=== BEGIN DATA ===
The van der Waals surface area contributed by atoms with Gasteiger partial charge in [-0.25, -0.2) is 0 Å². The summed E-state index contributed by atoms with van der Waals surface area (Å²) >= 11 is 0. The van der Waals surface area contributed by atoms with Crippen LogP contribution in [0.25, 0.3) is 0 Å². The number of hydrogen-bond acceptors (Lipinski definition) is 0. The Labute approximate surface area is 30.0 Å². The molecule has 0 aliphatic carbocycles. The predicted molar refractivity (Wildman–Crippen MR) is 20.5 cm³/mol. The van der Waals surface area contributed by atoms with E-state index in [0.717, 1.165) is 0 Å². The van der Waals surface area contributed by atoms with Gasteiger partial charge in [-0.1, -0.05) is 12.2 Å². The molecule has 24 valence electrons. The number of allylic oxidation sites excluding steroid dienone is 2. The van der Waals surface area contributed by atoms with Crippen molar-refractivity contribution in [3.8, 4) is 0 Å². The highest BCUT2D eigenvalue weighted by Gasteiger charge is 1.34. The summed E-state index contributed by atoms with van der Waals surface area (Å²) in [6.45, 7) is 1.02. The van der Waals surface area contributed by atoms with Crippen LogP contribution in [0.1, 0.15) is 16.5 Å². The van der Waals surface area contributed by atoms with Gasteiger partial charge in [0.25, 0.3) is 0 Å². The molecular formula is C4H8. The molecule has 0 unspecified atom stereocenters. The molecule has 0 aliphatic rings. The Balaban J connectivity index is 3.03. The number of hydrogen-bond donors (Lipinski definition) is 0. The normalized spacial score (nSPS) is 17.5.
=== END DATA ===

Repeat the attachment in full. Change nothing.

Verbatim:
The van der Waals surface area contributed by atoms with Gasteiger partial charge in [-0.25, -0.2) is 0 Å². The summed E-state index contributed by atoms with van der Waals surface area (Å²) >= 11 is 0. The van der Waals surface area contributed by atoms with Crippen LogP contribution in [0.25, 0.3) is 0 Å². The number of hydrogen-bond acceptors (Lipinski definition) is 0. The Labute approximate surface area is 30.0 Å². The molecule has 0 aliphatic carbocycles. The predicted molar refractivity (Wildman–Crippen MR) is 20.5 cm³/mol. The van der Waals surface area contributed by atoms with E-state index in [0.717, 1.165) is 0 Å². The van der Waals surface area contributed by atoms with Gasteiger partial charge in [-0.1, -0.05) is 12.2 Å². The molecule has 24 valence electrons. The number of allylic oxidation sites excluding steroid dienone is 2. The van der Waals surface area contributed by atoms with Crippen molar-refractivity contribution in [3.8, 4) is 0 Å². The highest BCUT2D eigenvalue weighted by Gasteiger charge is 1.34. The summed E-state index contributed by atoms with van der Waals surface area (Å²) in [6.45, 7) is 1.02. The van der Waals surface area contributed by atoms with Crippen LogP contribution in [0.1, 0.15) is 16.5 Å². The van der Waals surface area contributed by atoms with Gasteiger partial charge in [0.25, 0.3) is 0 Å². The molecular formula is C4H8. The molecule has 0 unspecified atom stereocenters. The molecule has 0 aliphatic rings. The Balaban J connectivity index is 3.03. The number of hydrogen-bond donors (Lipinski definition) is 0. The normalized spacial score (nSPS) is 17.5.